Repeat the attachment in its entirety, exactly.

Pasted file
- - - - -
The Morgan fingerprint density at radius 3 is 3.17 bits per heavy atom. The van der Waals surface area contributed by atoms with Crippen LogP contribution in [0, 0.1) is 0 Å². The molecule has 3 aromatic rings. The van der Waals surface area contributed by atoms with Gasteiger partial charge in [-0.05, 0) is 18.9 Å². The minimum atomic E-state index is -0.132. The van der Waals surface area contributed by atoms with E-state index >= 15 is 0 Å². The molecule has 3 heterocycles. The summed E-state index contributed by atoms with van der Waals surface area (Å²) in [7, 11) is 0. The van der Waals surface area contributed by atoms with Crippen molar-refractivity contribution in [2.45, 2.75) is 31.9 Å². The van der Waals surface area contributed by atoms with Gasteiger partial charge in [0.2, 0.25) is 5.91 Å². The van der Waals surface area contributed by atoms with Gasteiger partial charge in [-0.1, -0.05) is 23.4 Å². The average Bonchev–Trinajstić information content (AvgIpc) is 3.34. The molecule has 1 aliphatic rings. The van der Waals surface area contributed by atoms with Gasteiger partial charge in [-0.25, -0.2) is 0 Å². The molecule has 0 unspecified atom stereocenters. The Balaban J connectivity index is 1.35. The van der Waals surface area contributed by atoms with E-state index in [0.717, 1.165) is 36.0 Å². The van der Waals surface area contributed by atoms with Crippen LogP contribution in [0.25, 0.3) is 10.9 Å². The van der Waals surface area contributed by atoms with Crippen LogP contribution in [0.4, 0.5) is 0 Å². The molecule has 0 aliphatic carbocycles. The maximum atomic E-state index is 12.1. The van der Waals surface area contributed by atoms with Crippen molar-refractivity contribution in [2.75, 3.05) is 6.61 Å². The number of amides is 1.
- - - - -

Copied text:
The Morgan fingerprint density at radius 3 is 3.17 bits per heavy atom. The van der Waals surface area contributed by atoms with Crippen LogP contribution in [0, 0.1) is 0 Å². The molecule has 3 aromatic rings. The van der Waals surface area contributed by atoms with Gasteiger partial charge in [-0.05, 0) is 18.9 Å². The minimum atomic E-state index is -0.132. The van der Waals surface area contributed by atoms with E-state index >= 15 is 0 Å². The molecule has 3 heterocycles. The summed E-state index contributed by atoms with van der Waals surface area (Å²) in [7, 11) is 0. The van der Waals surface area contributed by atoms with Crippen molar-refractivity contribution in [2.45, 2.75) is 31.9 Å². The van der Waals surface area contributed by atoms with Gasteiger partial charge in [0.2, 0.25) is 5.91 Å². The van der Waals surface area contributed by atoms with Gasteiger partial charge in [-0.1, -0.05) is 23.4 Å². The average Bonchev–Trinajstić information content (AvgIpc) is 3.34. The molecule has 1 aliphatic rings. The van der Waals surface area contributed by atoms with Gasteiger partial charge in [-0.25, -0.2) is 0 Å². The molecule has 0 unspecified atom stereocenters. The Balaban J connectivity index is 1.35. The van der Waals surface area contributed by atoms with E-state index in [0.717, 1.165) is 36.0 Å². The van der Waals surface area contributed by atoms with Crippen LogP contribution in [0.25, 0.3) is 10.9 Å². The van der Waals surface area contributed by atoms with Crippen LogP contribution in [0.4, 0.5) is 0 Å². The molecule has 0 aliphatic carbocycles. The maximum atomic E-state index is 12.1. The van der Waals surface area contributed by atoms with Crippen molar-refractivity contribution in [2.75, 3.05) is 6.61 Å². The number of amides is 1.